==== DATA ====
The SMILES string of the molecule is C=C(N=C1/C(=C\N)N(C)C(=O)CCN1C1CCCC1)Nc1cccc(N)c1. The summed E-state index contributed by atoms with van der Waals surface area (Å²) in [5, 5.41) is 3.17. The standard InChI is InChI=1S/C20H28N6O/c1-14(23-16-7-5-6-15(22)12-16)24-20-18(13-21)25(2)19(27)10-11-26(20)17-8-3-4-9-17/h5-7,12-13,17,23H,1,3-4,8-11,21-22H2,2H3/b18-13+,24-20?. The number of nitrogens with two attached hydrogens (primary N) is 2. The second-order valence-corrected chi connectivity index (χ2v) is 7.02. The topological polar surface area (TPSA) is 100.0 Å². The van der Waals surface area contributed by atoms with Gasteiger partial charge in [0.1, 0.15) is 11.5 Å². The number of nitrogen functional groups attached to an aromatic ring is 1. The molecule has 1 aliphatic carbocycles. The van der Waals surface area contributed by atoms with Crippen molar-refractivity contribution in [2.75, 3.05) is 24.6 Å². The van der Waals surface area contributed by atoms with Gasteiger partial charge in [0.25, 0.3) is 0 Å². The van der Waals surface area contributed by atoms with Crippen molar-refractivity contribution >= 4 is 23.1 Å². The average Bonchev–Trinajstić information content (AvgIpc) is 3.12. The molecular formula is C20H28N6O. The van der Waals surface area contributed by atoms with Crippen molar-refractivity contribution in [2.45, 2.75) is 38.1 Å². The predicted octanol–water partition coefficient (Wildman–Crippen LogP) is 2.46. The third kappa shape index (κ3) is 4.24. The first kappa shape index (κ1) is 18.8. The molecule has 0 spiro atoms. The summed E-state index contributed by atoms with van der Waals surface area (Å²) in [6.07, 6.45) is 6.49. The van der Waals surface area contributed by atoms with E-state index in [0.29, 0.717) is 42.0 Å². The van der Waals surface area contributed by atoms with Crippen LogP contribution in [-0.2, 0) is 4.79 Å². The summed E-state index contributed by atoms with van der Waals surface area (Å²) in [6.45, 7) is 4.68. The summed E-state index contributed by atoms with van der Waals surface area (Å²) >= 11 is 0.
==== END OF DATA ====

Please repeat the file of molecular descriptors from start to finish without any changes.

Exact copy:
The SMILES string of the molecule is C=C(N=C1/C(=C\N)N(C)C(=O)CCN1C1CCCC1)Nc1cccc(N)c1. The summed E-state index contributed by atoms with van der Waals surface area (Å²) in [5, 5.41) is 3.17. The standard InChI is InChI=1S/C20H28N6O/c1-14(23-16-7-5-6-15(22)12-16)24-20-18(13-21)25(2)19(27)10-11-26(20)17-8-3-4-9-17/h5-7,12-13,17,23H,1,3-4,8-11,21-22H2,2H3/b18-13+,24-20?. The number of nitrogens with two attached hydrogens (primary N) is 2. The second-order valence-corrected chi connectivity index (χ2v) is 7.02. The topological polar surface area (TPSA) is 100.0 Å². The van der Waals surface area contributed by atoms with Gasteiger partial charge in [0.1, 0.15) is 11.5 Å². The number of nitrogen functional groups attached to an aromatic ring is 1. The molecule has 1 aliphatic carbocycles. The van der Waals surface area contributed by atoms with Crippen molar-refractivity contribution in [2.75, 3.05) is 24.6 Å². The van der Waals surface area contributed by atoms with Gasteiger partial charge in [0.25, 0.3) is 0 Å². The van der Waals surface area contributed by atoms with Crippen molar-refractivity contribution >= 4 is 23.1 Å². The average Bonchev–Trinajstić information content (AvgIpc) is 3.12. The molecular formula is C20H28N6O. The van der Waals surface area contributed by atoms with Crippen molar-refractivity contribution in [2.45, 2.75) is 38.1 Å². The predicted octanol–water partition coefficient (Wildman–Crippen LogP) is 2.46. The third kappa shape index (κ3) is 4.24. The first kappa shape index (κ1) is 18.8. The molecule has 0 spiro atoms. The summed E-state index contributed by atoms with van der Waals surface area (Å²) in [6.07, 6.45) is 6.49. The van der Waals surface area contributed by atoms with E-state index in [0.29, 0.717) is 42.0 Å². The van der Waals surface area contributed by atoms with Crippen LogP contribution in [-0.2, 0) is 4.79 Å². The summed E-state index contributed by atoms with van der Waals surface area (Å²) in [6.45, 7) is 4.68. The summed E-state index contributed by atoms with van der Waals surface area (Å²) >= 11 is 0.